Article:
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CPA credential legislation is start of discussion

March 1, 2023  |  Linda Wedul, CAE

CPA credential legislation is start of discussion

The profession is at critical point. In change management, it is called an inflection point — a time of significant change in a situation, a turning point.

Declining high school graduation sizes, increasing demand for CPAs, increasing retirements and declining number of candidates sitting for the CPA exam are converging to severely restrict the number of CPAs who provide critical financial services and advice to communities, businesses and individuals. 

Facts to consider:

  1. A survey of MNCPA members shows an increase in the number of new hires who hold accounting degrees with 120 credit hours. Fifty percent of respondents say it is unlikely or highly unlikely staff with 120 hours will sit for the CPA exam.
  2. A 2019 study titled, “Occupational licensing and accounting quality: Evidence from the 150-hour rule,” by John Barrios, a professor at University of Chicago Booth School of Business, found a 15% reduction in first-time CPA exam candidates after the 150-credit requirement was implemented. This decline aggregates over multiple years. The study also found there wasn’t an increase in work quality after the 150-hour rule was adopted.
  3. A working paper published in 2020 by Brian Meehan and E. Frank Stephenson from Utah State University found the 150-hour education requirement acts as a barrier to entry, and their analysis suggests that that the additional educational requirement does not enhance candidate quality.
  4. We see the impacts across Minnesota with a disproportionate effect on Greater Minnesota as businesses, governmental entities, nonprofits and individuals report they are unable to find CPAs. This is also happening in other states.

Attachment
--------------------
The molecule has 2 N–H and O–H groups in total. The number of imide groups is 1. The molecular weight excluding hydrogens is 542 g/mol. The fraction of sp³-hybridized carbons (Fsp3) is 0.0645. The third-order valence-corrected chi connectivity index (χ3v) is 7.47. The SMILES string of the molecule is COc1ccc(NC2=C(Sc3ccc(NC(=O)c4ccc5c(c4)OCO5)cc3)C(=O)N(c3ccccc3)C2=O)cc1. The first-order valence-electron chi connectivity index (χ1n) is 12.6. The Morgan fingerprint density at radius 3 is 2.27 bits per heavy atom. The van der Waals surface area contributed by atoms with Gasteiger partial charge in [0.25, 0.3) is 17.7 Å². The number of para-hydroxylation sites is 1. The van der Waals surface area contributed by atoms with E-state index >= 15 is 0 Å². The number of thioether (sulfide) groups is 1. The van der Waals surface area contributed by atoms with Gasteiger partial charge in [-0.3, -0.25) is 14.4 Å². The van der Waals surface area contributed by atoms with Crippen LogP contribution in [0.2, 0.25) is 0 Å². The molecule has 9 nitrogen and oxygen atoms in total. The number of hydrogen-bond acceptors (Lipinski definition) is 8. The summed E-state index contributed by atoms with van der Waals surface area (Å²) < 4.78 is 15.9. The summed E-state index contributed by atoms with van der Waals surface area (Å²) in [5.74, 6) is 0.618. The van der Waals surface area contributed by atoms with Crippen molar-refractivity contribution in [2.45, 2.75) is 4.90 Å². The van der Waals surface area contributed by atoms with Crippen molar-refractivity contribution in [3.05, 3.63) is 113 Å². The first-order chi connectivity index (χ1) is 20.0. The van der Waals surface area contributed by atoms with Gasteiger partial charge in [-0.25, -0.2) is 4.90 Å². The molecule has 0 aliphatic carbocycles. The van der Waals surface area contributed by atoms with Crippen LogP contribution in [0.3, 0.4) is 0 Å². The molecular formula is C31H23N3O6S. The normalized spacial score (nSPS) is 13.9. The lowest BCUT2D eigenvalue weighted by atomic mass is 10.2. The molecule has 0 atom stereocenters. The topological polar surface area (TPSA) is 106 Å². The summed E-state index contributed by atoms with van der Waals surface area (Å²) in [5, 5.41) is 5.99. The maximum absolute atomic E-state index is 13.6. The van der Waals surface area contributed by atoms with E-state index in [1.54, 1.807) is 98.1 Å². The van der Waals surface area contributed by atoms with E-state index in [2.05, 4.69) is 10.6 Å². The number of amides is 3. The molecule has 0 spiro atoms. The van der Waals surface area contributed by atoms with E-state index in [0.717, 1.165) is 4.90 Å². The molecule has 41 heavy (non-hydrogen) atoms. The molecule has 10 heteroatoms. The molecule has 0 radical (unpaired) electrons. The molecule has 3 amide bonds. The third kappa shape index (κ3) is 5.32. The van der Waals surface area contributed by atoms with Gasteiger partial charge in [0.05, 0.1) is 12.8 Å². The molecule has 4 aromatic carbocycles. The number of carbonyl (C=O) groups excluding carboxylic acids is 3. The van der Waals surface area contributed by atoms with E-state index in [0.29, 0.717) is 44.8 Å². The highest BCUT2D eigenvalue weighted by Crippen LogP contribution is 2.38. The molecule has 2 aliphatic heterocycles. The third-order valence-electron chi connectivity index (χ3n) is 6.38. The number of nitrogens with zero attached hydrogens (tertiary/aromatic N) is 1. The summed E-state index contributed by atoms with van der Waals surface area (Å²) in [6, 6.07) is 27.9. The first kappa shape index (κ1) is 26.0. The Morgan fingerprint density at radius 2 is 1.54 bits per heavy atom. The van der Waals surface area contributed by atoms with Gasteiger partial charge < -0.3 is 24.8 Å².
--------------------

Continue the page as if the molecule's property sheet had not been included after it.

The profession Is under a great deal of pressure. A system under pressure seeks equilibrium. To increase staff, more firms are moving work to an overseas labor force. Not all workers in other countries are subject to the 150-credit requirement. When entities can’t find qualified auditors, will audit thresholds be raised, which increases the risk to communities? Will regulators allow other options for audit and attest requirements because the CPA profession is unable to meet the market needs?

Legislation introduced last week to make a reasonable modification to broaden licensure requirements is being positioned as destroying mobility and isolating Minnesota CPAs. It feels like the David versus Goliath story. To quote a message sent to MNCPA members by the AICPA: “Any change to Minnesota’s education requirement for licensure means Minnesota CPAs would no longer be able to practice in another U.S. state or jurisdiction without first having a reassessment of their license qualifications, and in most cases, if not all, apply for a license in that jurisdiction.”

Three items to consider about this statement:

  1. It is the individual state boards of accountancy that determine who can practice in their respective states. The AICPA and NASBA have significant influence, but they are not the regulators.